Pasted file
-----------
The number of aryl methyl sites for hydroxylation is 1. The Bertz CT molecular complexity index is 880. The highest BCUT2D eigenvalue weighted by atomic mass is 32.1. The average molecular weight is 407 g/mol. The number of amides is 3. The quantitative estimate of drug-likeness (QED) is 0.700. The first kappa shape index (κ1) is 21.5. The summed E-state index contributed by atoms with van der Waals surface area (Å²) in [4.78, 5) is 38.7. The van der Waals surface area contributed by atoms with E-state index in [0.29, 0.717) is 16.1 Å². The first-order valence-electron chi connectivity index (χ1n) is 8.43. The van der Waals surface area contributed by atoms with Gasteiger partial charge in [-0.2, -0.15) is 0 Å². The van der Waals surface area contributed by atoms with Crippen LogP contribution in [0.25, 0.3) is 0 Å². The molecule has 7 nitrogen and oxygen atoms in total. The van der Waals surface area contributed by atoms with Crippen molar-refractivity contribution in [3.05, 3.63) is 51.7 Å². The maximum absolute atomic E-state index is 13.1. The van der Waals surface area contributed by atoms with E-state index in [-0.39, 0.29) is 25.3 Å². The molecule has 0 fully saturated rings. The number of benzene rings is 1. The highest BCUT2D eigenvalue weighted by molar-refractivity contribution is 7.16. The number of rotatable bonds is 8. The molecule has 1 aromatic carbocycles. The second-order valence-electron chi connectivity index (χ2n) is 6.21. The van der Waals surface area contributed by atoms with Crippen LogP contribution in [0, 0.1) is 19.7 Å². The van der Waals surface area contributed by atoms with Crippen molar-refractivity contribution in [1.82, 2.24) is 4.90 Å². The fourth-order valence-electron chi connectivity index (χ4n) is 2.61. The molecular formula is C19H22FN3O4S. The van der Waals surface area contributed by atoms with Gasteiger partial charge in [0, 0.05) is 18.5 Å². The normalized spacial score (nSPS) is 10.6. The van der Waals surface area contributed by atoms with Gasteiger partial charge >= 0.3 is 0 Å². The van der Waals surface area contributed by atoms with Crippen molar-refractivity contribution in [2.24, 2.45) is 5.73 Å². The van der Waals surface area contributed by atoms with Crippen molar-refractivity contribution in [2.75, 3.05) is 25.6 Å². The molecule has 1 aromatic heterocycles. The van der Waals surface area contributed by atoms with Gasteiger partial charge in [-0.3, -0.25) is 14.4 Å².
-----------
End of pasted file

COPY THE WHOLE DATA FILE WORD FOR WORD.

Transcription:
The number of aryl methyl sites for hydroxylation is 1. The Bertz CT molecular complexity index is 880. The highest BCUT2D eigenvalue weighted by atomic mass is 32.1. The average molecular weight is 407 g/mol. The number of amides is 3. The quantitative estimate of drug-likeness (QED) is 0.700. The first kappa shape index (κ1) is 21.5. The summed E-state index contributed by atoms with van der Waals surface area (Å²) in [4.78, 5) is 38.7. The van der Waals surface area contributed by atoms with E-state index in [0.29, 0.717) is 16.1 Å². The first-order valence-electron chi connectivity index (χ1n) is 8.43. The van der Waals surface area contributed by atoms with Gasteiger partial charge in [-0.2, -0.15) is 0 Å². The van der Waals surface area contributed by atoms with Crippen LogP contribution in [0.25, 0.3) is 0 Å². The molecule has 7 nitrogen and oxygen atoms in total. The van der Waals surface area contributed by atoms with Crippen molar-refractivity contribution in [3.05, 3.63) is 51.7 Å². The maximum absolute atomic E-state index is 13.1. The van der Waals surface area contributed by atoms with E-state index in [-0.39, 0.29) is 25.3 Å². The molecule has 0 fully saturated rings. The number of benzene rings is 1. The highest BCUT2D eigenvalue weighted by molar-refractivity contribution is 7.16. The number of rotatable bonds is 8. The molecule has 1 aromatic carbocycles. The second-order valence-electron chi connectivity index (χ2n) is 6.21. The van der Waals surface area contributed by atoms with Crippen LogP contribution in [0, 0.1) is 19.7 Å². The van der Waals surface area contributed by atoms with Crippen molar-refractivity contribution in [1.82, 2.24) is 4.90 Å². The fourth-order valence-electron chi connectivity index (χ4n) is 2.61. The molecular formula is C19H22FN3O4S. The van der Waals surface area contributed by atoms with Gasteiger partial charge in [0, 0.05) is 18.5 Å². The normalized spacial score (nSPS) is 10.6. The van der Waals surface area contributed by atoms with Gasteiger partial charge >= 0.3 is 0 Å². The van der Waals surface area contributed by atoms with Crippen molar-refractivity contribution in [2.24, 2.45) is 5.73 Å². The van der Waals surface area contributed by atoms with Crippen molar-refractivity contribution in [2.75, 3.05) is 25.6 Å². The molecule has 1 aromatic heterocycles. The van der Waals surface area contributed by atoms with Gasteiger partial charge in [-0.3, -0.25) is 14.4 Å².